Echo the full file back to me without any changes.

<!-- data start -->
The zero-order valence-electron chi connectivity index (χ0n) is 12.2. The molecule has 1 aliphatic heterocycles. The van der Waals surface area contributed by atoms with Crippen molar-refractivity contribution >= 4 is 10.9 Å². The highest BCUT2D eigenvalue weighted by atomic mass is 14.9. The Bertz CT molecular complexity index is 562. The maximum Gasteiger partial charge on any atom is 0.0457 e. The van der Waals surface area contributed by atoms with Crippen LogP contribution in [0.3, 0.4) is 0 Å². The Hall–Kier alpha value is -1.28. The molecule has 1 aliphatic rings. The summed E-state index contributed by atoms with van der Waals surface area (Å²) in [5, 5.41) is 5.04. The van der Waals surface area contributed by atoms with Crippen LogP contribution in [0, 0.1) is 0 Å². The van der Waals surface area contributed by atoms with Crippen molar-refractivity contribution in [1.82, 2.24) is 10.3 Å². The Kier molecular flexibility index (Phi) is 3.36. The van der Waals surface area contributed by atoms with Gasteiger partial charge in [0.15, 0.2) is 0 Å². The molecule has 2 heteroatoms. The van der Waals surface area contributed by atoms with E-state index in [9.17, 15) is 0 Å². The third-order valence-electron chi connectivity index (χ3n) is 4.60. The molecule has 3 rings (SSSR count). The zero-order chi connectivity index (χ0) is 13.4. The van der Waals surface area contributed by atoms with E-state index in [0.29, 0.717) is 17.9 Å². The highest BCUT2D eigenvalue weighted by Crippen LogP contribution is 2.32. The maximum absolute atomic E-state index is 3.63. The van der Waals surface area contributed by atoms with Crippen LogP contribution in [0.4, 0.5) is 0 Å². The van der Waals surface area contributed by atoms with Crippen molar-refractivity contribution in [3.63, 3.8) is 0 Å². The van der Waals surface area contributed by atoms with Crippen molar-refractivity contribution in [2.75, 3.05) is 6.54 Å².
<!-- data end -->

The zero-order valence-electron chi connectivity index (χ0n) is 12.2. The molecule has 1 aliphatic heterocycles. The van der Waals surface area contributed by atoms with Crippen molar-refractivity contribution >= 4 is 10.9 Å². The highest BCUT2D eigenvalue weighted by atomic mass is 14.9. The Bertz CT molecular complexity index is 562. The maximum Gasteiger partial charge on any atom is 0.0457 e. The van der Waals surface area contributed by atoms with Crippen LogP contribution in [0.3, 0.4) is 0 Å². The Hall–Kier alpha value is -1.28. The molecule has 1 aliphatic rings. The summed E-state index contributed by atoms with van der Waals surface area (Å²) in [5, 5.41) is 5.04. The van der Waals surface area contributed by atoms with Crippen LogP contribution in [0, 0.1) is 0 Å². The van der Waals surface area contributed by atoms with Crippen molar-refractivity contribution in [1.82, 2.24) is 10.3 Å². The Kier molecular flexibility index (Phi) is 3.36. The van der Waals surface area contributed by atoms with Gasteiger partial charge in [0.15, 0.2) is 0 Å². The molecule has 2 heteroatoms. The van der Waals surface area contributed by atoms with E-state index in [9.17, 15) is 0 Å². The third-order valence-electron chi connectivity index (χ3n) is 4.60. The molecule has 3 rings (SSSR count). The zero-order chi connectivity index (χ0) is 13.4. The van der Waals surface area contributed by atoms with E-state index in [0.29, 0.717) is 17.9 Å². The highest BCUT2D eigenvalue weighted by Crippen LogP contribution is 2.32. The maximum absolute atomic E-state index is 3.63. The van der Waals surface area contributed by atoms with Crippen LogP contribution in [0.4, 0.5) is 0 Å². The van der Waals surface area contributed by atoms with Crippen molar-refractivity contribution in [3.63, 3.8) is 0 Å². The van der Waals surface area contributed by atoms with Crippen molar-refractivity contribution in [2.75, 3.05) is 6.54 Å².